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November 22, 2007TEMPE, Ariz. -- Pete Carroll will miss the big game today.
With USC set to play Arizona State in front a national audience this Thanksgiving night, the Trojans' head coach finds himself in Tempe, about 780 miles away from Marin County. Football continues to bounce Carroll around the country - as it has the past 34 years - and he will see another November pass by without the tradition he helped develop about a half century ago.
"I'm going to show up at that game before it's over," said the 56-year-old Carroll. "Before they shut down the Turkey Bowl, I'll be there."
The event sprouted from simple roots: a group of young boys congregating in a street near San Francisco to play football each Thanksgiving.
Its first evolution took place when the boys reached high school.
"We were (playing) anyway, so we decided to make a big deal of it," Carroll said.
From there, the Turkey Bowl was born. Its players had acquired driver's licenses, and someone introduced the idea of a car parade. The caravan led to a giant football game, with thirty to forty players.
Years later, their children joined the game. Today, even grandkids are involved.
The game has become "old guys against the young guys," and Carroll said he always calls for the result.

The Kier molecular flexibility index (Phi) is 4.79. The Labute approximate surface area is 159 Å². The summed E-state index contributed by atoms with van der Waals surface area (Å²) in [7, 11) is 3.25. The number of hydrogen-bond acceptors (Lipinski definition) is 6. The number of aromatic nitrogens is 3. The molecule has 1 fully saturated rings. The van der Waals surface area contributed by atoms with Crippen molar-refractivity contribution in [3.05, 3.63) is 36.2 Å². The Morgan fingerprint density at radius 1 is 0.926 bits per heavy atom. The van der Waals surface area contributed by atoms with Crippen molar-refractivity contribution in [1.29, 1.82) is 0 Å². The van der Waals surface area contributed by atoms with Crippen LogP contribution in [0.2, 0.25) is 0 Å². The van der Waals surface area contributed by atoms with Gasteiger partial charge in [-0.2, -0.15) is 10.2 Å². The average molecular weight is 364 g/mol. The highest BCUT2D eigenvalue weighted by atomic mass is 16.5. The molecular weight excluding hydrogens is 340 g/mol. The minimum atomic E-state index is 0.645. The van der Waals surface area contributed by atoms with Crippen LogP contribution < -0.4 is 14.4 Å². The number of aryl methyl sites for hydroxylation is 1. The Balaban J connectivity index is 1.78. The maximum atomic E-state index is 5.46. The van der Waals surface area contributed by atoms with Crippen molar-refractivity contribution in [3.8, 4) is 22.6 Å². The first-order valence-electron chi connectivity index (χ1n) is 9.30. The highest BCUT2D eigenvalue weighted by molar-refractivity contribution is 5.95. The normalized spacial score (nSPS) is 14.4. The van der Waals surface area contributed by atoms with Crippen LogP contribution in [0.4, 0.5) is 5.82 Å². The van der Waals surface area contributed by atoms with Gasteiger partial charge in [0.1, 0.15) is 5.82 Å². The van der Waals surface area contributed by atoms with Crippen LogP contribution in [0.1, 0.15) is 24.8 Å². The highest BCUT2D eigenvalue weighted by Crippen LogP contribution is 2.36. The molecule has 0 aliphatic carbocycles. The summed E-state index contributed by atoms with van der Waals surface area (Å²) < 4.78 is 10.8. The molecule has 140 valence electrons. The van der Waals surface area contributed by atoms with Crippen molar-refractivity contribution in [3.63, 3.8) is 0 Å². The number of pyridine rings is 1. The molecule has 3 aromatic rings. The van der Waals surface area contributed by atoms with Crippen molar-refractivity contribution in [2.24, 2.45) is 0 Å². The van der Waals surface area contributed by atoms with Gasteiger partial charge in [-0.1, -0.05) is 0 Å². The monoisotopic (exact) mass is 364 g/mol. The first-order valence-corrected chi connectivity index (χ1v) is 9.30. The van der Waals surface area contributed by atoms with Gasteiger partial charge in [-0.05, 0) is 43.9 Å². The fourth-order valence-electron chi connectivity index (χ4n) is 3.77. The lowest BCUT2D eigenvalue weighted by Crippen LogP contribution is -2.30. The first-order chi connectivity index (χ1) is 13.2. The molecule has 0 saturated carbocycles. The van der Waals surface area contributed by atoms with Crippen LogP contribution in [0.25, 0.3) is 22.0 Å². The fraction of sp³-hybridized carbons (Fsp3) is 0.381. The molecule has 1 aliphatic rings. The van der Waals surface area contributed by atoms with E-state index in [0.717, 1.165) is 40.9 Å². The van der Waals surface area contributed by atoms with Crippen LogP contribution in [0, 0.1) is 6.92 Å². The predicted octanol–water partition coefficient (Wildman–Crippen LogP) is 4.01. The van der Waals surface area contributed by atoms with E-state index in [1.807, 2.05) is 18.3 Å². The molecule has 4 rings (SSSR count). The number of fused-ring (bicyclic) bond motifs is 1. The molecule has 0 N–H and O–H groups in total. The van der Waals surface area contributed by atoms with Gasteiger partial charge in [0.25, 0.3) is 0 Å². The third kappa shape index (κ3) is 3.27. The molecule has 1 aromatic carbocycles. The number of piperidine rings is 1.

"It's been a long time now, because I've been gone for so long," said the coach, who remains active at USC practices, throwing 30-yard passes into the end zone during defensive-back drills. "The last good chance I had to play was when I was fired in New England.
"In the town of Medfield (Mass.), they had a touch tournament at night - the Wednesday night before Thanksgiving."
A New England night in late November?
"Oh, it was freezing cold," Carroll said, before breaking into a smile. "We won the whole thing."
Tonight, the Trojans play in primetime (5 p.m. PST) on ESPN. A victory here, coupled with another next week, could send USC to its sixth-straight Pac 10 title and a Rose Bowl berth. Arizona State, with a two victories, still has an outside chance to play for the national title.
"Big game (today)," Carroll said. "I'll miss another one."
A view from the NFL
Most USC seniors were 8 years old when Ken Norton Jr. played in his last of six Thanksgiving games, as a Dallas Cowboys linebacker. True freshman Malcolm Smith, the youngest Trojan under Norton's purview, was 4.
"It's special; it's light. Everybody's bouncing," said Norton, USC's linebackers coach. "It's a time when the lights are on - like high school football was.
"It kind of throws you back to when football was just fun; it wasn't much to think about. Just chase the ball."
Norton finished 3-3 on Thanksgiving with the Cowboys. His final game, in 1993, is the most memorable - the infamous Leon Lett snow debacle against the Miami Dolphins. With time winding down, Dallas blocked a field goal, seemingly to ice the game. The Cowboys just needed to let the spinning ball come to a halt on the turf, and victory would have been theirs.
With several Cowboys motioning for teammates to leave the ball untouched, Lett slid and bungled an attempt to pick it up. The ball bounced off Lett - effectively rendering it a fumble - and Miami recovered. The Dolphins took advantage of the extra opportunity to escape with a 16-14 victory. Dallas responded by winning its next eight games, including a 30-13 victory against Buffalo in Super Bowl XXVIII, for a second-straight championship.